The Turning Year, Roger Eno’s solo debut album for Deutsche Grammophon, opened a window into the insights of the British composer. His radiant reflections on the changing seasons, released last April, speak of beauty and stillness, sadness and simple pleasures. Now Eno has revisited and expanded this repertoire for a series of three EPs featuring a combination of illuminating reworks, previously unreleased tracks and gems from the album sessions. Collectively entitled The Turning Year · Rarities, the project sees him collaborate with violinist Rosie Toll, members of acclaimed German string ensemble Scoring Berlin and his daughters Cecily and Lotti Eno, as well as presenting many of his own solo works. The first EP, Rarities · Piano, comes out on 9 September 2022, with Rarities · Bells following on 11 November. Rarities · Quartets will be released in spring 2023 alongside a vinyl album featuring all the Rarities material, together with a bonus track.
“Close relatives to The Turning Year, these EPs have given me a reason to release this unheard music, some of which was recorded during the Berlin sessions when the album was laid down, and which includes some personal highlights,” explains Eno.
Rarities · Piano opens with Eno’s solo piano version of “The Turning Year”. As with so much of his music, this track is deeply rooted in the composer’s autobiography. “It owes its continued existence to my younger daughter,” he notes. “For years it was known as ‘Lotti’s Favourite’, as whenever she heard me play it, she’d remark on how much she liked it. The piece has a curious mix of light and darkness, a mix I am constantly striving to work with.”
This first EP presents three previously unreleased tracks, starting with two further solo piano works, “Or So I’ve Read” and “Softly”, which explore shared musical material from strikingly different perspectives. “Still Day” features yearning improvisations from folk-fiddler Rosie Toll, the ambiguities of its title and music embracing both the promise of early morning and the mysterious calm that so often follows daybreak.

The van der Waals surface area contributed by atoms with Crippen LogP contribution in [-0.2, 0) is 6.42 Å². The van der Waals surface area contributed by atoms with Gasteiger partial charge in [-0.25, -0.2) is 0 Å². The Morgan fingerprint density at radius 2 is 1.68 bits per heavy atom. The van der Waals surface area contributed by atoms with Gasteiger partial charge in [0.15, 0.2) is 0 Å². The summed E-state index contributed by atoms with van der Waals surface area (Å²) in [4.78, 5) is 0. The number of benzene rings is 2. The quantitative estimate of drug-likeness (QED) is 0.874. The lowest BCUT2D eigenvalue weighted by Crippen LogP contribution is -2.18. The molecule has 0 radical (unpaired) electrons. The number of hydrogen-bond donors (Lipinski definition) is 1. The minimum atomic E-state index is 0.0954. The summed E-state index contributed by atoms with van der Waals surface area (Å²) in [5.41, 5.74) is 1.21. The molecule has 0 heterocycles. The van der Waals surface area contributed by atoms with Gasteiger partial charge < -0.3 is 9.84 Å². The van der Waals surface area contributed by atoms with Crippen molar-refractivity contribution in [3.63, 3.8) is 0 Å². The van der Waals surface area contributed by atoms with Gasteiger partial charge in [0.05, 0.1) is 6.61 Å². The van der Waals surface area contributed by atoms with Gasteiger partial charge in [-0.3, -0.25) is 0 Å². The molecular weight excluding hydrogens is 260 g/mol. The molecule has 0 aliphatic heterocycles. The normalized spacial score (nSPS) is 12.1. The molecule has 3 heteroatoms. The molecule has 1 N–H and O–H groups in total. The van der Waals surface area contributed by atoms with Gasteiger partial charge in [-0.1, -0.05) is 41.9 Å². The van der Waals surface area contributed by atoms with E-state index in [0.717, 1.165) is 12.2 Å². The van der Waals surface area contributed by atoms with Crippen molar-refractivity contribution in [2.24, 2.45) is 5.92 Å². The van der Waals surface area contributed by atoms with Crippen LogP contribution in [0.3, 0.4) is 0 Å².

All three EPs draw from the fabric of Eno’s life, his family and the landscape and history, country lanes and waterways of his native East Anglia. Rarities · Bells evokes echoes from a distant past and the consolation of quietude. “The area in which I live is blessed with isolated medieval churches, many of which are open to those who wish for silence, such as myself,” says Eno. This second EP couples a grand-piano version of its title track with another that contains the striking duetting voices of his daughters, Cecily and Lotti, first heard together on Roger’s performance for NPR’s Tiny Desk. Cecily is also the creative force behind Roger’s visual material for this and the album project.
The collaborative spirit continues in the third EP, Rarities · Quartets, performed by a quartet of players from the string ensemble Scoring Berlin with whom Eno recorded some of the tracks on The Turning Year. A melancholy atmosphere prevails here, in three reimagined versions of “Slow Motion” and the equally moving “Venerable Dilemma”.
“I cherish the beauty of working with others,” says Roger Eno. “Music to me is an almost symbolic action, involving, as it does, ‘harmony’ – a synonym for love, consensuality and friendship. These EPs contain a great deal of myself and of others.”